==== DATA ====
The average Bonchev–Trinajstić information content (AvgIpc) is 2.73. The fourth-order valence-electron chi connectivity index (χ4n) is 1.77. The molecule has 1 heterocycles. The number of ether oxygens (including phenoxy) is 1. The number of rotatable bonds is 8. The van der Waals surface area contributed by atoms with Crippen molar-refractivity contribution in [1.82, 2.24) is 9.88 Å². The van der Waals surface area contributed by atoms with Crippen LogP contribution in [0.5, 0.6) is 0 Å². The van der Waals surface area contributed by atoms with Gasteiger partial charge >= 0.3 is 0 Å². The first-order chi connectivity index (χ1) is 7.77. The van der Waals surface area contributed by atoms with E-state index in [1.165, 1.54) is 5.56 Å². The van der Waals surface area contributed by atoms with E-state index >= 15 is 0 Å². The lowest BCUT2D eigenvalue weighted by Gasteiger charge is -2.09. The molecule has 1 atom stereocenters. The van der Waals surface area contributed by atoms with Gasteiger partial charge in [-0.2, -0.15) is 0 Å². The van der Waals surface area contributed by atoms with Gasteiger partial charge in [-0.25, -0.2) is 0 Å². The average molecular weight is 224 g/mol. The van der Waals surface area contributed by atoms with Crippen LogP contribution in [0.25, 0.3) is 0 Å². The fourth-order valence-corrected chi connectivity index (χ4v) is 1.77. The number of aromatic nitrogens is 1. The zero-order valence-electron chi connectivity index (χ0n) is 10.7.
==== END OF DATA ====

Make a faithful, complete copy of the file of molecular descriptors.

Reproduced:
The average Bonchev–Trinajstić information content (AvgIpc) is 2.73. The fourth-order valence-electron chi connectivity index (χ4n) is 1.77. The molecule has 1 heterocycles. The number of ether oxygens (including phenoxy) is 1. The number of rotatable bonds is 8. The van der Waals surface area contributed by atoms with Crippen molar-refractivity contribution in [1.82, 2.24) is 9.88 Å². The van der Waals surface area contributed by atoms with Crippen LogP contribution in [0.5, 0.6) is 0 Å². The van der Waals surface area contributed by atoms with Gasteiger partial charge >= 0.3 is 0 Å². The first-order chi connectivity index (χ1) is 7.77. The van der Waals surface area contributed by atoms with E-state index in [1.165, 1.54) is 5.56 Å². The van der Waals surface area contributed by atoms with E-state index >= 15 is 0 Å². The lowest BCUT2D eigenvalue weighted by Gasteiger charge is -2.09. The molecule has 1 atom stereocenters. The van der Waals surface area contributed by atoms with Gasteiger partial charge in [-0.2, -0.15) is 0 Å². The van der Waals surface area contributed by atoms with Gasteiger partial charge in [-0.25, -0.2) is 0 Å². The average molecular weight is 224 g/mol. The van der Waals surface area contributed by atoms with Crippen LogP contribution in [0.25, 0.3) is 0 Å². The fourth-order valence-corrected chi connectivity index (χ4v) is 1.77. The number of aromatic nitrogens is 1. The zero-order valence-electron chi connectivity index (χ0n) is 10.7.